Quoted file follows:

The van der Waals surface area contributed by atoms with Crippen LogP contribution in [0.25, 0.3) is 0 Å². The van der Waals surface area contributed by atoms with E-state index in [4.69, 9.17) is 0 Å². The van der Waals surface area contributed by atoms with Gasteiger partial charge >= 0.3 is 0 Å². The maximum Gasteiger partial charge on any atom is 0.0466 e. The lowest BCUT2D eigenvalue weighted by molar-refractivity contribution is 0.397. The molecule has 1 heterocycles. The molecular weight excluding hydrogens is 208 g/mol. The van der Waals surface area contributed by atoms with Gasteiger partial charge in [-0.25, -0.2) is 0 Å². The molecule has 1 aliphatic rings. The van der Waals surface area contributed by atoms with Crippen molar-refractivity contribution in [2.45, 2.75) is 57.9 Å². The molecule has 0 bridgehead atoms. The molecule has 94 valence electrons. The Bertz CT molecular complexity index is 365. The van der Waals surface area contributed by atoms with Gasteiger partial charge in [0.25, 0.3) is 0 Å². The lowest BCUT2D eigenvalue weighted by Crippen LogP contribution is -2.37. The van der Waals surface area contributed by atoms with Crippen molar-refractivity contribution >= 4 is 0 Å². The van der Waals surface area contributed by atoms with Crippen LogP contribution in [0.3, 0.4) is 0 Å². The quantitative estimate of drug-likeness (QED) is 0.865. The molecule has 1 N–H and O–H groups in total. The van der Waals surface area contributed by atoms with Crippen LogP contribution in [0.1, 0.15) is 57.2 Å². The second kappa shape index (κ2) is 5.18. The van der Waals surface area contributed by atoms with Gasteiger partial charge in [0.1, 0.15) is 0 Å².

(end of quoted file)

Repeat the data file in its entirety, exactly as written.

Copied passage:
The van der Waals surface area contributed by atoms with Crippen LogP contribution in [0.25, 0.3) is 0 Å². The van der Waals surface area contributed by atoms with E-state index in [4.69, 9.17) is 0 Å². The van der Waals surface area contributed by atoms with Gasteiger partial charge >= 0.3 is 0 Å². The maximum Gasteiger partial charge on any atom is 0.0466 e. The lowest BCUT2D eigenvalue weighted by molar-refractivity contribution is 0.397. The molecule has 1 heterocycles. The molecular weight excluding hydrogens is 208 g/mol. The van der Waals surface area contributed by atoms with Gasteiger partial charge in [-0.25, -0.2) is 0 Å². The molecule has 1 aliphatic rings. The van der Waals surface area contributed by atoms with Crippen molar-refractivity contribution in [2.45, 2.75) is 57.9 Å². The molecule has 0 bridgehead atoms. The molecule has 94 valence electrons. The Bertz CT molecular complexity index is 365. The van der Waals surface area contributed by atoms with Gasteiger partial charge in [0.25, 0.3) is 0 Å². The lowest BCUT2D eigenvalue weighted by Crippen LogP contribution is -2.37. The van der Waals surface area contributed by atoms with Crippen molar-refractivity contribution >= 4 is 0 Å². The van der Waals surface area contributed by atoms with Crippen LogP contribution in [0.3, 0.4) is 0 Å². The quantitative estimate of drug-likeness (QED) is 0.865. The molecule has 1 N–H and O–H groups in total. The van der Waals surface area contributed by atoms with Crippen LogP contribution in [0.1, 0.15) is 57.2 Å². The second kappa shape index (κ2) is 5.18. The van der Waals surface area contributed by atoms with Gasteiger partial charge in [0.1, 0.15) is 0 Å².